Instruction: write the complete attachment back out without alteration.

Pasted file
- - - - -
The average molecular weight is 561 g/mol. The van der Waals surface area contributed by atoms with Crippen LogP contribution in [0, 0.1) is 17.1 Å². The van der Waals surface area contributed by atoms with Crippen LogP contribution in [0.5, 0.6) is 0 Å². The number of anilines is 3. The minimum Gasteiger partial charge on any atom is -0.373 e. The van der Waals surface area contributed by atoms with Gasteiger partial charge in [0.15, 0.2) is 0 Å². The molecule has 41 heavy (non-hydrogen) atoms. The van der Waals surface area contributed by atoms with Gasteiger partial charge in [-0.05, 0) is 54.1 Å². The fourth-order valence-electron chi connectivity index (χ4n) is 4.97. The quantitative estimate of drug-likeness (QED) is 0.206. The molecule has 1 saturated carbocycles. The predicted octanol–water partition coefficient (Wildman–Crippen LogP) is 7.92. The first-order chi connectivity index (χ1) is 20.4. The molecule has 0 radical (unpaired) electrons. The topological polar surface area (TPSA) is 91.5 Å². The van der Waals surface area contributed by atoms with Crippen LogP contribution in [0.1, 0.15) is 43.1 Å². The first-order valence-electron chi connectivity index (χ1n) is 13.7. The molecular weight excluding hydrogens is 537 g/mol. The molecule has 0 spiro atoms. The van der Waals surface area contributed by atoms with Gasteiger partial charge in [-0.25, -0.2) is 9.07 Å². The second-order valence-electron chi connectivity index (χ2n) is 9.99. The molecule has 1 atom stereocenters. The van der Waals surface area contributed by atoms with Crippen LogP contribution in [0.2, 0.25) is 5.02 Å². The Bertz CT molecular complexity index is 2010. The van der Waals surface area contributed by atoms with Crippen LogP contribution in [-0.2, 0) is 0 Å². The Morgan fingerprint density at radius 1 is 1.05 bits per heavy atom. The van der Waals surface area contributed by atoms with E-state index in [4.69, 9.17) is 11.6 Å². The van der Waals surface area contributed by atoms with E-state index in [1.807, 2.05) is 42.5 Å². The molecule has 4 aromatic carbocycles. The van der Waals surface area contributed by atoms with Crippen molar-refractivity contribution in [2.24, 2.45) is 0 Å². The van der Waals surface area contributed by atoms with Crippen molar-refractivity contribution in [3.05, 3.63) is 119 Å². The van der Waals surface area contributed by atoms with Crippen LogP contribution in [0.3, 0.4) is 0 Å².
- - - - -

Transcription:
The average molecular weight is 561 g/mol. The van der Waals surface area contributed by atoms with Crippen LogP contribution in [0, 0.1) is 17.1 Å². The van der Waals surface area contributed by atoms with Crippen LogP contribution in [0.5, 0.6) is 0 Å². The number of anilines is 3. The minimum Gasteiger partial charge on any atom is -0.373 e. The van der Waals surface area contributed by atoms with Gasteiger partial charge in [0.15, 0.2) is 0 Å². The molecule has 41 heavy (non-hydrogen) atoms. The van der Waals surface area contributed by atoms with Gasteiger partial charge in [-0.05, 0) is 54.1 Å². The fourth-order valence-electron chi connectivity index (χ4n) is 4.97. The quantitative estimate of drug-likeness (QED) is 0.206. The molecule has 1 saturated carbocycles. The predicted octanol–water partition coefficient (Wildman–Crippen LogP) is 7.92. The first-order chi connectivity index (χ1) is 20.4. The molecule has 0 radical (unpaired) electrons. The topological polar surface area (TPSA) is 91.5 Å². The van der Waals surface area contributed by atoms with Crippen LogP contribution in [0.1, 0.15) is 43.1 Å². The first-order valence-electron chi connectivity index (χ1n) is 13.7. The molecular weight excluding hydrogens is 537 g/mol. The molecule has 0 spiro atoms. The van der Waals surface area contributed by atoms with Gasteiger partial charge in [-0.25, -0.2) is 9.07 Å². The second-order valence-electron chi connectivity index (χ2n) is 9.99. The molecule has 1 atom stereocenters. The van der Waals surface area contributed by atoms with Crippen LogP contribution in [0.2, 0.25) is 5.02 Å². The Bertz CT molecular complexity index is 2010. The van der Waals surface area contributed by atoms with Crippen LogP contribution in [-0.2, 0) is 0 Å². The Morgan fingerprint density at radius 1 is 1.05 bits per heavy atom. The van der Waals surface area contributed by atoms with E-state index in [4.69, 9.17) is 11.6 Å². The van der Waals surface area contributed by atoms with E-state index in [1.807, 2.05) is 42.5 Å². The molecule has 4 aromatic carbocycles. The van der Waals surface area contributed by atoms with Crippen molar-refractivity contribution in [2.24, 2.45) is 0 Å². The van der Waals surface area contributed by atoms with Crippen molar-refractivity contribution in [3.05, 3.63) is 119 Å². The van der Waals surface area contributed by atoms with Crippen LogP contribution in [0.3, 0.4) is 0 Å².